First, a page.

A further object is to provide dental restorations comprising castings of such alloys and porcelain coatings fired thereon, and wherein the porcelain coatings are essentially free from any discoloration and exhibit a high degree of bonding strength to the casting.
A very particular object of the present invention is to provide an alloy which is an improvement on that defined in U.S. Pat. No. 4,387,072.
It has now been found that the foregoing and related objects may be readily attained in a palladium alloy which consists essentially of, on a weight basis, 50-85 percent palladium; 5-40 percent of at least one metal selected from the group consisting of copper and cobalt; 1-15 percent gallium; up to 5 percent of a modifier selected from the group consisting of nickel, gold, indium, ruthenium, tin and mixtures thereof; from 0.005 up to 1 percent, ordinarily less than about 0.2 percent, of an oxygen scavenging component which is a member selected from the group consisting of germanium, lithium, and mixtures thereof; up to 0.5 percent of a grain refiner selected from the group consisting of rhenium and iridium and mixtures thereof. The alloy is free of boron.
Preferably, the alloys have from 0.01 up to 0.1 percent of an oxygen scavenging component which is a member selected from the group consisting of germanium, lithium, and mixtures thereof and utilize gold as the modifier in an amount of 1-3 percent by weight. Copper is preferred over cobalt because of cost, and the copper and/or cobalt is desirably used in an amount of 5-15 percent. The palladium content is desirably in the range of 70-82 percent by weight of the alloy. Rhenium and/or iridium is provided as a grain modifier in about 0.05-0.2 percent.
A highly advantageous alloy is one containing 76-80 percent palladium, 9-12 percent copper and/or cobalt, 8-11 percent gallium, the oxygen scavenging component will be about 0.01 percent lithium and about 0.05 percent germanium, 1-3 percent of the modifier which is preferably gold, and 0.05-0.2 percent rhenium.
The dental restorations comprise a casting of the aforementioned alloy and a porcelain coating fired upon a portion of the casting. The porcelain coatings are substantially free from discoloration and are firmly bonded to the casting.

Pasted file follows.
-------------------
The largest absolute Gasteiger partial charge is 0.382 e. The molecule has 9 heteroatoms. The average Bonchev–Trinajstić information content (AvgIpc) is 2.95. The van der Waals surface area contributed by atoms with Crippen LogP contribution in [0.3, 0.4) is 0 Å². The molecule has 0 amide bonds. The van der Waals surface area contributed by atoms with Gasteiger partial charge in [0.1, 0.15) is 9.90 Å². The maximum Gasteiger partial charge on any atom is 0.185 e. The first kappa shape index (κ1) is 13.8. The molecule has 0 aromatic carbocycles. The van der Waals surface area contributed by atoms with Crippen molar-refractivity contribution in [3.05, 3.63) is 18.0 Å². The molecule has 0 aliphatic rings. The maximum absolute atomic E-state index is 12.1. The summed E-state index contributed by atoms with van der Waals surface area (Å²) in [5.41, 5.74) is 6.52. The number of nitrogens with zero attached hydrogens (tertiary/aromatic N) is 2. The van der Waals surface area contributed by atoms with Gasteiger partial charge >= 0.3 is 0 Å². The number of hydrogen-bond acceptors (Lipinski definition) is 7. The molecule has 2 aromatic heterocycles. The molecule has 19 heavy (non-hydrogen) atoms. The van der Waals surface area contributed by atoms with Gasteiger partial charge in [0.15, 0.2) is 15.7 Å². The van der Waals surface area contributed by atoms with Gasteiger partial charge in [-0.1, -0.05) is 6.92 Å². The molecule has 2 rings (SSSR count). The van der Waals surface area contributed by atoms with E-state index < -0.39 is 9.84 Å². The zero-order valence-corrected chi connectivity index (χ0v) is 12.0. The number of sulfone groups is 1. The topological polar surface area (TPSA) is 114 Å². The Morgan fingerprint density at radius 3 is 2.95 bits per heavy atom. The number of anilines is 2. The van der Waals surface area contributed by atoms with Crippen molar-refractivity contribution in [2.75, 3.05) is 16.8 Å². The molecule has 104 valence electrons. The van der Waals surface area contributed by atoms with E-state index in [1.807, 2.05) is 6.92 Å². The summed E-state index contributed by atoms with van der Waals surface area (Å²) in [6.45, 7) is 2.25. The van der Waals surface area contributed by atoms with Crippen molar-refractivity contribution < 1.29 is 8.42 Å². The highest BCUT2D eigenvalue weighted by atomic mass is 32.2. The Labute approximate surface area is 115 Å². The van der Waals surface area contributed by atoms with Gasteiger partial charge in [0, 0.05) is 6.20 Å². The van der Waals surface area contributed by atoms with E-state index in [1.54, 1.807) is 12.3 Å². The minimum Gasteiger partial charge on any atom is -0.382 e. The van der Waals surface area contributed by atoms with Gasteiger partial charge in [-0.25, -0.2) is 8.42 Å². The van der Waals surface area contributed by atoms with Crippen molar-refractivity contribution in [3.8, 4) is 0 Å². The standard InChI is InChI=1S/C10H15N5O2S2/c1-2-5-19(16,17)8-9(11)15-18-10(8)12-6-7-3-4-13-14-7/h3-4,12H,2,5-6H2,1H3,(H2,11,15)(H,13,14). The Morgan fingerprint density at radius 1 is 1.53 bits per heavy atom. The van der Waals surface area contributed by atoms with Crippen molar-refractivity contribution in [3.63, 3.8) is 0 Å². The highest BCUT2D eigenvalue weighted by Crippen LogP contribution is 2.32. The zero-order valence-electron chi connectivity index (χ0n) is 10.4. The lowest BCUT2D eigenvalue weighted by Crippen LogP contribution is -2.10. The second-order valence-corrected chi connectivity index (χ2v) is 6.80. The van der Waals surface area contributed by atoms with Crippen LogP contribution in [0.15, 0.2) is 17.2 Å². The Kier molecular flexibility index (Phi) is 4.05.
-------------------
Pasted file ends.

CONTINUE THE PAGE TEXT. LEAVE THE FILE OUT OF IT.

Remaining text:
As hereinbefore indicated the alloys of the present invention use palladium as the principal component, and use copper and/or cobalt, and gallium as the other essential components. They desirably contain a small amount of the oxygen scavenging component and a small amount of selected modifying elements. In addition, they may contain as grain refining components, rhenium and/or iridium.
The alloys must contain at least 50 percent palladium and may contain as much as 85 percent palladium. Preferably, the alloy contains 70-82 percent palladium in order to obtain the desired nobility and an optimum balance of properties.
The copper and/or cobalt content may vary from 5-40 percent by weight of the total composition and is preferably in the range of 5-15 percent by weight. This component reduces the melting point of the alloy while minimizing the tendency to form additional microstructural phases.
To provide both strength to the alloy and the necessary oxide formation to effect bonding with the porcelain coating, gallium must be used in an amount of 1-15 percent and preferably in the range of 3-12 percent. Amounts above 15 percent will tend to adversely affect other properties.
From 0.005 up to 1 percent, generally less than about 0.2 percent, of an oxygen scavenging element, which is a member selected from the group consisting of germanium, lithium, and mixtures thereof is desirably added and preferably in the range of 0.01-0.1 percent to serve as a scavenger for oxygen and oxides either present in the alloy or formed during the casting process.